Don’t expect the energy pie to get bigger, John Hanger, the former head of the Pennsylvania Department of Environmental Protection (DEP), told a Pittsburgh audience Thursday.

While shale plays are driving increases in domestic oil and natural gas production, flat domestic energy consumption is creating “intense competition” for market share of power generation and transportation, he said at the Energy Inc. Conference hosted by the Pittsburgh Business Times.

“Those in the natural gas business, at the least, need to really understand there’s some intense competition, both in the electric power sector and in the transportation sector,” Hanger said. While natural gas has been making inroads on coal when it comes to electric power generation, he said it faces an uphill battle against oil for transportation (see Shale Daily, Sept. 6; Feb. 3).

If domestic oil production continues to increase at its current rate, “it’s not going to be easy to dislodge oil from the transportation sector,” Hanger said, adding “it’s not going to happen without incentives, at least not in any kind of accelerated way” (see Shale Daily, April 6). That competition comes from a growing imbalance between supply and demand, Hanger said.

The United States is already the leading natural gas producer in the world, but Hanger noted that domestic oil production is on the rise after decades of decline “and there’s every reason to think that’s not a blip.” If those trends continue, Hanger said the country can expect to be completely off foreign sources of crude oil by 2025 “with or without a coherent policy to make that happen.”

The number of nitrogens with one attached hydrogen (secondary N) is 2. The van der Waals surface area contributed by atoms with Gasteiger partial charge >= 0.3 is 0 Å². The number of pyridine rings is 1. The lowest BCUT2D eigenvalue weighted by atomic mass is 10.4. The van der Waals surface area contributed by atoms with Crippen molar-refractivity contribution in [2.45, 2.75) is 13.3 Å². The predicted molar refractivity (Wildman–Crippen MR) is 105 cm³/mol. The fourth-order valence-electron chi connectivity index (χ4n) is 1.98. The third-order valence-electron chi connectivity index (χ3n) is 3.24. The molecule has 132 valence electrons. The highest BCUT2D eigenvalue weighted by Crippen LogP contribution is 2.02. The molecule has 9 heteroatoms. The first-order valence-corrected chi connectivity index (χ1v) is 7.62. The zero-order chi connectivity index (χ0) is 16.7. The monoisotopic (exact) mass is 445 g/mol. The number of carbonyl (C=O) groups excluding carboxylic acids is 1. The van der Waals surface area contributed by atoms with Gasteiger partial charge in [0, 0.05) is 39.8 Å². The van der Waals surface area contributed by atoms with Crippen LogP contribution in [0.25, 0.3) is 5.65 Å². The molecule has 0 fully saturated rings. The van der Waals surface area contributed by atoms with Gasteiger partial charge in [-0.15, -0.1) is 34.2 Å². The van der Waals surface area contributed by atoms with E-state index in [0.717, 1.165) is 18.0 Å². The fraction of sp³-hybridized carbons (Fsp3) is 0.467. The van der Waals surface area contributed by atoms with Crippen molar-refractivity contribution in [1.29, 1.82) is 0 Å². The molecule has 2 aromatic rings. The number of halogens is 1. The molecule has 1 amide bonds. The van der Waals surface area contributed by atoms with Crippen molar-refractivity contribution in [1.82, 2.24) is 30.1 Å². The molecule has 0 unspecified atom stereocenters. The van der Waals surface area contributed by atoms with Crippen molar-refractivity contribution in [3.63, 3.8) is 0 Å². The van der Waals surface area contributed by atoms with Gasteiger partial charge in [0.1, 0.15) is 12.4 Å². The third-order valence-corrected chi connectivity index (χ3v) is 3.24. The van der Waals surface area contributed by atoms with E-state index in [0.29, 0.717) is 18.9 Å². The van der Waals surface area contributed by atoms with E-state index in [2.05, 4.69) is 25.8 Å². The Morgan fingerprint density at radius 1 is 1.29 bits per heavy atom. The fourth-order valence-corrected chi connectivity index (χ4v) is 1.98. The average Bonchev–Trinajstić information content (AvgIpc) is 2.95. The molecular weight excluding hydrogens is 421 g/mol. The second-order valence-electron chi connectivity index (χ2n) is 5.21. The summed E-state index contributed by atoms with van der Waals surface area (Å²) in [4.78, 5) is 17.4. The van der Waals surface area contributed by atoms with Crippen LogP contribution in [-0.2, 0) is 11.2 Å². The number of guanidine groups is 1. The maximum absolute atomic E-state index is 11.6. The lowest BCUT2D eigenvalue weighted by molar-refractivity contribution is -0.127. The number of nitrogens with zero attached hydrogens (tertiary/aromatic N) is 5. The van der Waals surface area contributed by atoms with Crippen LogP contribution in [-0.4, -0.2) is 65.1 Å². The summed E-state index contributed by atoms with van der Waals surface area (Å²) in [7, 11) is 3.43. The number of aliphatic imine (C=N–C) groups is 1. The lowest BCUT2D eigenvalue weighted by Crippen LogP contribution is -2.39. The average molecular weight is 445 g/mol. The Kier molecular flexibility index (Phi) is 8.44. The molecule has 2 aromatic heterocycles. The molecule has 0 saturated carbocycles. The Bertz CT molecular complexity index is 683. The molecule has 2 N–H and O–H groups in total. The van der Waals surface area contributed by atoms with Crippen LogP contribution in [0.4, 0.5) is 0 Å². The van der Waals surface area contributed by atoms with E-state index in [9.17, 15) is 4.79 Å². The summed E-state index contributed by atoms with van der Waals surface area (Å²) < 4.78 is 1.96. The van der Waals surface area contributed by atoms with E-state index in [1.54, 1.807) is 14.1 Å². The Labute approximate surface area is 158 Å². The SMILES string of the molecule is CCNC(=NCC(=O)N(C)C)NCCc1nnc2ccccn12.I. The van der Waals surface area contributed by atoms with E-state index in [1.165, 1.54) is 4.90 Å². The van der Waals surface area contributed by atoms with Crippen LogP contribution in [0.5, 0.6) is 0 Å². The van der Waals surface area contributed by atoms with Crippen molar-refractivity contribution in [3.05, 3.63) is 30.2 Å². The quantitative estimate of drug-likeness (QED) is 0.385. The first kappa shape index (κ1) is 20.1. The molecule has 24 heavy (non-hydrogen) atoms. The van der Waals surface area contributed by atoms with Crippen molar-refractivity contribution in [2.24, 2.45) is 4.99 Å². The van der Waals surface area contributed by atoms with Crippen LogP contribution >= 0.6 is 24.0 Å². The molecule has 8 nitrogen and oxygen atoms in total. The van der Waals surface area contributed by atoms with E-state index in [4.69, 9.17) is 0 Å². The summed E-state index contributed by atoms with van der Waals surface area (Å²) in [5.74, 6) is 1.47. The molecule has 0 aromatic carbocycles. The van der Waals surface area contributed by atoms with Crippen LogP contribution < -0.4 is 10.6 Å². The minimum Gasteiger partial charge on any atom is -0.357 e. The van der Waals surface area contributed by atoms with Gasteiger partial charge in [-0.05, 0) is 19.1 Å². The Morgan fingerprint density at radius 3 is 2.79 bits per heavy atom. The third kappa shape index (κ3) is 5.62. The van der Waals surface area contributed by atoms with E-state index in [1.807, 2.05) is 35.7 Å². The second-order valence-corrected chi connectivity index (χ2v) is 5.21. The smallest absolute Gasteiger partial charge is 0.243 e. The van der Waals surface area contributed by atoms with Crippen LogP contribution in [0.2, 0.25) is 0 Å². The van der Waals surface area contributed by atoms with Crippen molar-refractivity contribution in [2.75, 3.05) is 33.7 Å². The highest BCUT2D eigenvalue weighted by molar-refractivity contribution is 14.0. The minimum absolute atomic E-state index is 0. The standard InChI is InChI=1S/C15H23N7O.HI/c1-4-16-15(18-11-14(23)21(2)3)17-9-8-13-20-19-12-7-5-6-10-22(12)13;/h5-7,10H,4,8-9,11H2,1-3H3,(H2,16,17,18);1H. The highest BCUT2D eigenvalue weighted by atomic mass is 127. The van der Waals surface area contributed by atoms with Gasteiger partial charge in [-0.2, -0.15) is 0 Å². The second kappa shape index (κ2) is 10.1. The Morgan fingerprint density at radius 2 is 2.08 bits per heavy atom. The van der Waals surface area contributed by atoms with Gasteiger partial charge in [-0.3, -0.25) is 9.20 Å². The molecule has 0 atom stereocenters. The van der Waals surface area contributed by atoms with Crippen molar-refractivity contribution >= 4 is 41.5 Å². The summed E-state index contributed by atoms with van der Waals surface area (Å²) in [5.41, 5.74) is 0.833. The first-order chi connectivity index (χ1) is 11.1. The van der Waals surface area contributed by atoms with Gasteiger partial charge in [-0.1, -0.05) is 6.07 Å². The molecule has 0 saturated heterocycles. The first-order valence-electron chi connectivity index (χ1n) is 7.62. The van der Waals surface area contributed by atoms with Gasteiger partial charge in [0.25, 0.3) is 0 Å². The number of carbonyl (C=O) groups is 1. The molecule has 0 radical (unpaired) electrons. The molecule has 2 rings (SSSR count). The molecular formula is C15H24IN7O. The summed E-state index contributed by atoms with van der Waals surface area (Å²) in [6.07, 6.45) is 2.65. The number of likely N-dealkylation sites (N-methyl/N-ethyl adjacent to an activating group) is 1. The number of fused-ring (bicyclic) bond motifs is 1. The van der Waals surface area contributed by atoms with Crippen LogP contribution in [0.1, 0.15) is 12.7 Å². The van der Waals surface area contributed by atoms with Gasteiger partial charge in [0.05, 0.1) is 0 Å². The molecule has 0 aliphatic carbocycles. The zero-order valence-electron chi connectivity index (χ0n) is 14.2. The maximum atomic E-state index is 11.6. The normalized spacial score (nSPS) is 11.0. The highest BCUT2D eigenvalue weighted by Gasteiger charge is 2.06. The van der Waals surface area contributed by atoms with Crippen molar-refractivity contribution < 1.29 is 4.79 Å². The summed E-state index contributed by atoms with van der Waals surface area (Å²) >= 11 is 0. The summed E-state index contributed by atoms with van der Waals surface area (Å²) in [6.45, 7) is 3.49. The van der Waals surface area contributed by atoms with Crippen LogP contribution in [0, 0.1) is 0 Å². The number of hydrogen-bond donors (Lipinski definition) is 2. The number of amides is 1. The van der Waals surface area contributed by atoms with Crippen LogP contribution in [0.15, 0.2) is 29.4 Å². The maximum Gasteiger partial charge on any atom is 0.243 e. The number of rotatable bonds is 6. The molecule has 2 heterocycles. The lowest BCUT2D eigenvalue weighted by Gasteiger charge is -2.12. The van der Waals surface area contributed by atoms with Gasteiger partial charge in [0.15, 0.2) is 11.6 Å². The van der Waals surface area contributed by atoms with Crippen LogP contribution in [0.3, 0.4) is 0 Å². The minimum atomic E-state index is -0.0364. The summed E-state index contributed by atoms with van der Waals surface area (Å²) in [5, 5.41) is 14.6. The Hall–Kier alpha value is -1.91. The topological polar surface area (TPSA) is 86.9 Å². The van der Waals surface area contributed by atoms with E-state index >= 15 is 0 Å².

Because of those figures, Hanger said that when asked whether the U.S. Environmental Protection Agency is trying to shut down fossil fuel production, he said. “If they are, they’re doing a really lousy job of shutting us all down because we’ve got record production going on in the U.S.”

Additionally, ethanol production is “booming,” and wind is capturing a larger share of the power generation market. Solar, Hanger said, is a “significant global industry” and is seeing its production costs drop despite public relations knocks from the recent failures of publicly subsidized projects and companies, such as solar developer Solyndra. And even without any new domestic facilities in decades, nuclear power production is increasing because of investments and improvements made to existing sites. And while coal production peaked in 1998 it continues to find export markets, Hanger said.

Consumption, though, is not increasing alongside production. With the total energy usage in the country this year estimated to be less than in 2000, despite a decade of economic and population growth, Hanger said, “the new rule on energy consumption in the U.S. is that it will be flat.”

That imbalance is the result of “real structural changes going on,” Hanger said, pointing to improved energy efficiency in everything from appliances to automobiles, and two recent stretches where gasoline topped $4 per gallon, but he said “the world is an entirely different story” and noted that the growth of China and India, in particular, will certainly increase global demand.